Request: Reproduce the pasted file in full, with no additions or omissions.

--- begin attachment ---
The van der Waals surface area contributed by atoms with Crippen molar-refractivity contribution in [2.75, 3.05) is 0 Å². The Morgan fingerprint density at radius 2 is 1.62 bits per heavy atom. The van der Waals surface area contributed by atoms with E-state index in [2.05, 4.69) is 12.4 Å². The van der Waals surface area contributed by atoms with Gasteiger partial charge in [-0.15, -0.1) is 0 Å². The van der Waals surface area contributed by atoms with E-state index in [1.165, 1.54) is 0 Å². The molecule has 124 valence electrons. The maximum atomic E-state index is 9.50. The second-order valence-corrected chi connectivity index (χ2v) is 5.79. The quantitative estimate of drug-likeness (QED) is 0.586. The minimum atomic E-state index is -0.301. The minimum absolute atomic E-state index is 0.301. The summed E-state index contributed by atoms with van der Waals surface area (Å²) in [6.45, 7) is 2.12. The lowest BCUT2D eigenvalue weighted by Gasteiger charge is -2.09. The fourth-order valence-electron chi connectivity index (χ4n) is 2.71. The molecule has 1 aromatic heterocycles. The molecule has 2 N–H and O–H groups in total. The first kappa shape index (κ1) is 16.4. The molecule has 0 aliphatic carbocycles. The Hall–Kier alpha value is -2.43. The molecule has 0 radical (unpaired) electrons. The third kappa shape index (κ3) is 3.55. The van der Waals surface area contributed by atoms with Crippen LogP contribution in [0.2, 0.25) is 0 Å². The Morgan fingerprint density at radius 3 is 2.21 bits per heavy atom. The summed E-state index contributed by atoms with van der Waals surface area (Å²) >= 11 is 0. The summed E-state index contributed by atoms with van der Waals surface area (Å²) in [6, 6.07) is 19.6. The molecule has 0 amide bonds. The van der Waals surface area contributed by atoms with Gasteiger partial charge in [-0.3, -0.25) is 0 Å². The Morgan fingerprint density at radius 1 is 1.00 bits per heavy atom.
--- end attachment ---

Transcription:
The van der Waals surface area contributed by atoms with Crippen molar-refractivity contribution in [2.75, 3.05) is 0 Å². The Morgan fingerprint density at radius 2 is 1.62 bits per heavy atom. The van der Waals surface area contributed by atoms with E-state index in [2.05, 4.69) is 12.4 Å². The van der Waals surface area contributed by atoms with Gasteiger partial charge in [-0.15, -0.1) is 0 Å². The van der Waals surface area contributed by atoms with E-state index in [1.165, 1.54) is 0 Å². The molecule has 124 valence electrons. The maximum atomic E-state index is 9.50. The second-order valence-corrected chi connectivity index (χ2v) is 5.79. The quantitative estimate of drug-likeness (QED) is 0.586. The minimum atomic E-state index is -0.301. The minimum absolute atomic E-state index is 0.301. The summed E-state index contributed by atoms with van der Waals surface area (Å²) in [6.45, 7) is 2.12. The lowest BCUT2D eigenvalue weighted by Gasteiger charge is -2.09. The fourth-order valence-electron chi connectivity index (χ4n) is 2.71. The molecule has 1 aromatic heterocycles. The molecule has 2 N–H and O–H groups in total. The first kappa shape index (κ1) is 16.4. The molecule has 0 aliphatic carbocycles. The Hall–Kier alpha value is -2.43. The molecule has 0 radical (unpaired) electrons. The third kappa shape index (κ3) is 3.55. The van der Waals surface area contributed by atoms with Crippen LogP contribution in [0.2, 0.25) is 0 Å². The Morgan fingerprint density at radius 3 is 2.21 bits per heavy atom. The summed E-state index contributed by atoms with van der Waals surface area (Å²) >= 11 is 0. The summed E-state index contributed by atoms with van der Waals surface area (Å²) in [6, 6.07) is 19.6. The molecule has 0 amide bonds. The van der Waals surface area contributed by atoms with Gasteiger partial charge in [-0.3, -0.25) is 0 Å². The Morgan fingerprint density at radius 1 is 1.00 bits per heavy atom.